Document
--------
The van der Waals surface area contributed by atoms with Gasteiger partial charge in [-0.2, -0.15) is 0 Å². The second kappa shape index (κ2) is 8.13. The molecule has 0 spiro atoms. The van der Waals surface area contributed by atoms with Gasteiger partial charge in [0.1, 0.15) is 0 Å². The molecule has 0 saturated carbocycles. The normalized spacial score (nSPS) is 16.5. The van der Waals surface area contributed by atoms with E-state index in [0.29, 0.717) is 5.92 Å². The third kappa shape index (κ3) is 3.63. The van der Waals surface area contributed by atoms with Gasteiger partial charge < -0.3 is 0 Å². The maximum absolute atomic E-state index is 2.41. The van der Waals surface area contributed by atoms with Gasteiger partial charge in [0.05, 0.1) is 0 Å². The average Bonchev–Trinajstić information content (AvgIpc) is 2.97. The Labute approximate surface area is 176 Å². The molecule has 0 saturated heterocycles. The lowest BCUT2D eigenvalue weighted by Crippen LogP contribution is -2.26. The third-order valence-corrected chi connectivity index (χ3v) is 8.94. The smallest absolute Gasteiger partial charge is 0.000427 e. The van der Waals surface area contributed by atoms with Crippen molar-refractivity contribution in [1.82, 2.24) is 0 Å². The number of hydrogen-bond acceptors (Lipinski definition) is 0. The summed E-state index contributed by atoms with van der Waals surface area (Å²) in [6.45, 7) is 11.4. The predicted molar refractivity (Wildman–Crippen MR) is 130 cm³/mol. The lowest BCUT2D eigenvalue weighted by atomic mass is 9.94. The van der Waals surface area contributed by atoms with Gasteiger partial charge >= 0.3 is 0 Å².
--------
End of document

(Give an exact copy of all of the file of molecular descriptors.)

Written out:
The van der Waals surface area contributed by atoms with Gasteiger partial charge in [-0.2, -0.15) is 0 Å². The second kappa shape index (κ2) is 8.13. The molecule has 0 spiro atoms. The van der Waals surface area contributed by atoms with Gasteiger partial charge in [0.1, 0.15) is 0 Å². The molecule has 0 saturated carbocycles. The normalized spacial score (nSPS) is 16.5. The van der Waals surface area contributed by atoms with E-state index in [0.29, 0.717) is 5.92 Å². The third kappa shape index (κ3) is 3.63. The van der Waals surface area contributed by atoms with Gasteiger partial charge < -0.3 is 0 Å². The maximum absolute atomic E-state index is 2.41. The van der Waals surface area contributed by atoms with Gasteiger partial charge in [0.05, 0.1) is 0 Å². The average Bonchev–Trinajstić information content (AvgIpc) is 2.97. The Labute approximate surface area is 176 Å². The molecule has 0 saturated heterocycles. The lowest BCUT2D eigenvalue weighted by Crippen LogP contribution is -2.26. The third-order valence-corrected chi connectivity index (χ3v) is 8.94. The smallest absolute Gasteiger partial charge is 0.000427 e. The van der Waals surface area contributed by atoms with Crippen molar-refractivity contribution in [1.82, 2.24) is 0 Å². The number of hydrogen-bond acceptors (Lipinski definition) is 0. The summed E-state index contributed by atoms with van der Waals surface area (Å²) in [6.45, 7) is 11.4. The predicted molar refractivity (Wildman–Crippen MR) is 130 cm³/mol. The lowest BCUT2D eigenvalue weighted by atomic mass is 9.94. The van der Waals surface area contributed by atoms with Gasteiger partial charge >= 0.3 is 0 Å².